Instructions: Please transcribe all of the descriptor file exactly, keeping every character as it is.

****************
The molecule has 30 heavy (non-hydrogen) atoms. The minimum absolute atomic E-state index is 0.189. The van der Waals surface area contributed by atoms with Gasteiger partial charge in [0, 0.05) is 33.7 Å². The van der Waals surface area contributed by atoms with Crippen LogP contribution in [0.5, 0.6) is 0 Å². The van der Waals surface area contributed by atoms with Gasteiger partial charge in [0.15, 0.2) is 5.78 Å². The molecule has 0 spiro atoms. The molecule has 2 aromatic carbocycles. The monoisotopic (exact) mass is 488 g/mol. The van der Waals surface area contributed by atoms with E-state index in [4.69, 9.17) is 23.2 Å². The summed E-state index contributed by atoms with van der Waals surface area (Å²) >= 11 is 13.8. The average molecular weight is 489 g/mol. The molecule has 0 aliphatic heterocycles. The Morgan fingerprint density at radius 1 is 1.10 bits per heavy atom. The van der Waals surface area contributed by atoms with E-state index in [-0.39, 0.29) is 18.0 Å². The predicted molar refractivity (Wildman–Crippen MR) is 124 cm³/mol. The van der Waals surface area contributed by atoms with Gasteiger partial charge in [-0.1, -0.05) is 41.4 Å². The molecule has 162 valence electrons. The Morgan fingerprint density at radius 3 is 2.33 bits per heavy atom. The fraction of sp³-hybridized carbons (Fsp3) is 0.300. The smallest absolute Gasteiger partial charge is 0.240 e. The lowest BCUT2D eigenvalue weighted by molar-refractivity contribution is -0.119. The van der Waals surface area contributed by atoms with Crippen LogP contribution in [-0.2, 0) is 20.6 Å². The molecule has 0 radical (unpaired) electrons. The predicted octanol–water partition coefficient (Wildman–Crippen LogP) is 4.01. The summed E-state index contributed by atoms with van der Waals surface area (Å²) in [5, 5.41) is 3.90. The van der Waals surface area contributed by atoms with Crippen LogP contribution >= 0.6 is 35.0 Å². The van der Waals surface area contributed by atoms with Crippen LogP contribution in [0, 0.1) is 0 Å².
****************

The molecule has 30 heavy (non-hydrogen) atoms. The minimum absolute atomic E-state index is 0.189. The van der Waals surface area contributed by atoms with Gasteiger partial charge in [0, 0.05) is 33.7 Å². The van der Waals surface area contributed by atoms with Crippen LogP contribution in [0.5, 0.6) is 0 Å². The van der Waals surface area contributed by atoms with Gasteiger partial charge in [0.15, 0.2) is 5.78 Å². The molecule has 0 spiro atoms. The molecule has 2 aromatic carbocycles. The monoisotopic (exact) mass is 488 g/mol. The van der Waals surface area contributed by atoms with E-state index in [4.69, 9.17) is 23.2 Å². The summed E-state index contributed by atoms with van der Waals surface area (Å²) >= 11 is 13.8. The average molecular weight is 489 g/mol. The molecule has 0 aliphatic heterocycles. The Morgan fingerprint density at radius 1 is 1.10 bits per heavy atom. The van der Waals surface area contributed by atoms with E-state index in [-0.39, 0.29) is 18.0 Å². The predicted molar refractivity (Wildman–Crippen MR) is 124 cm³/mol. The van der Waals surface area contributed by atoms with Gasteiger partial charge in [-0.1, -0.05) is 41.4 Å². The molecule has 162 valence electrons. The Morgan fingerprint density at radius 3 is 2.33 bits per heavy atom. The fraction of sp³-hybridized carbons (Fsp3) is 0.300. The smallest absolute Gasteiger partial charge is 0.240 e. The lowest BCUT2D eigenvalue weighted by molar-refractivity contribution is -0.119. The van der Waals surface area contributed by atoms with Crippen LogP contribution in [-0.2, 0) is 20.6 Å². The molecule has 0 radical (unpaired) electrons. The predicted octanol–water partition coefficient (Wildman–Crippen LogP) is 4.01. The summed E-state index contributed by atoms with van der Waals surface area (Å²) in [5, 5.41) is 3.90. The van der Waals surface area contributed by atoms with Crippen LogP contribution >= 0.6 is 35.0 Å². The van der Waals surface area contributed by atoms with Crippen LogP contribution in [0, 0.1) is 0 Å².